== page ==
A key legislative panel released a preliminary proposal Thursday for fixing a projected $991 million state budget gap for the next fiscal year.
The Legislative Finance Committee is recommending New Mexico cut spending by 5 percent.
Public education spending might see a smaller reduction, which would cause budgets at some state agencies to be chopped by an even greater amount, said Charles Sallee, the committee’s deputy director, during a hearing Thursday in Cloudcroft.
Lawmakers and Gov. Michelle Lujan Grisham already mended the budget hole for the current fiscal year during a special legislative session last month. But that effort didn’t address an impending shortfall for the 2022 budget, which will be crafted at the legislative session starting in January.
“We’re in the midst of both the public health emergency crushing our budget, but more importantly the bust in oil production and prices that has occurred,” Sallee said.
Sallee told members of the committee the state’s projected deficit for the next fiscal is $991 million.
“So that’s the budget gap you have to close,” he said.
The 5 percent cut to recurring spending would around $350 million, Sallee said.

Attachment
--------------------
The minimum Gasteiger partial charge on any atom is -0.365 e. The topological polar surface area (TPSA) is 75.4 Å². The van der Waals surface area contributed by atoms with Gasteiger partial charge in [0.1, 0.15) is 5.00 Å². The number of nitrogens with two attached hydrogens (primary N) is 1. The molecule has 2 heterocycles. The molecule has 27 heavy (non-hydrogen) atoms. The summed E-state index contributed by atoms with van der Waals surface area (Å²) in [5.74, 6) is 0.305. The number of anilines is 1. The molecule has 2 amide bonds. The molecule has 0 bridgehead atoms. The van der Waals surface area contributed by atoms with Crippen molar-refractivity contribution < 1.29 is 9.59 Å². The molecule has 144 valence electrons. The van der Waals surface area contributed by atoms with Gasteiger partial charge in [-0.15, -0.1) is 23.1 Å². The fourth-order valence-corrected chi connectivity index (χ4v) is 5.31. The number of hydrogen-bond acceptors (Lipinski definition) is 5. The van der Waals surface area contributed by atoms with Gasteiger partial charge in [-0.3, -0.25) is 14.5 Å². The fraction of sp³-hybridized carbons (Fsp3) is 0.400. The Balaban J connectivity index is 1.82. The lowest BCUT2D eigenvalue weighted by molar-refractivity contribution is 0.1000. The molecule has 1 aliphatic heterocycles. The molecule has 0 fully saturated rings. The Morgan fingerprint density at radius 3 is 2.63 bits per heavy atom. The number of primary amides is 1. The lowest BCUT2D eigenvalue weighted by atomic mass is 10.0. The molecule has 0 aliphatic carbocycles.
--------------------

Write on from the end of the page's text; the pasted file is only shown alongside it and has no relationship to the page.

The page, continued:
“We would recommend reductions in almost every agency,” he said.
Under the proposal, the deficit also would be addressed by “one-time, nonrecurring budget maneuvers,” such as using agencies’ surplus cash balances and money from capital outlay projects approved with general fund allocations, Sallee said.
A third way of plugging the budget hole, according to the proposal, would be for legislators to explore new measures that could raise revenue.
For instance, the legalization of recreational marijuana, which has previously been considered by the Legislature, would bring in $30 million to $40 million per year, Sallee said.
“It’s not the be-all, end-all to solve the budget, but it would be some amount of money that could be pieced together,” he said.
Sallee added that the Legislative Finance Committee is recommending the state not tap its reserves to address the shortfall and keep its cash reserves at between 10 percent and 15 percent of spending levels.
The budget fixes made in June cut reserves to around 11 percent from 25 percent.
There’s still a long way to go until the Legislature starts debating the budget in January. Lawmakers will review the preliminary proposal, which was drafted by Legislative Finance Committee staff, and will release an official budget recommendation before the regular session begins.
During the hearing Thursday, legislators were pessimistic about the state’s economic outlook.
Sen. John Arthur Smith, chairman of the Senate Finance Committee, reiterated his previously expressed view that the state should have cut more last month to avoid having to make drastic reductions next year.
“We’ve got huge problems,” said Smith, who is leaving the Senate at the end of the year after losing his primary election. “There’s a lot of heavy lifting that’s going to have to be done.”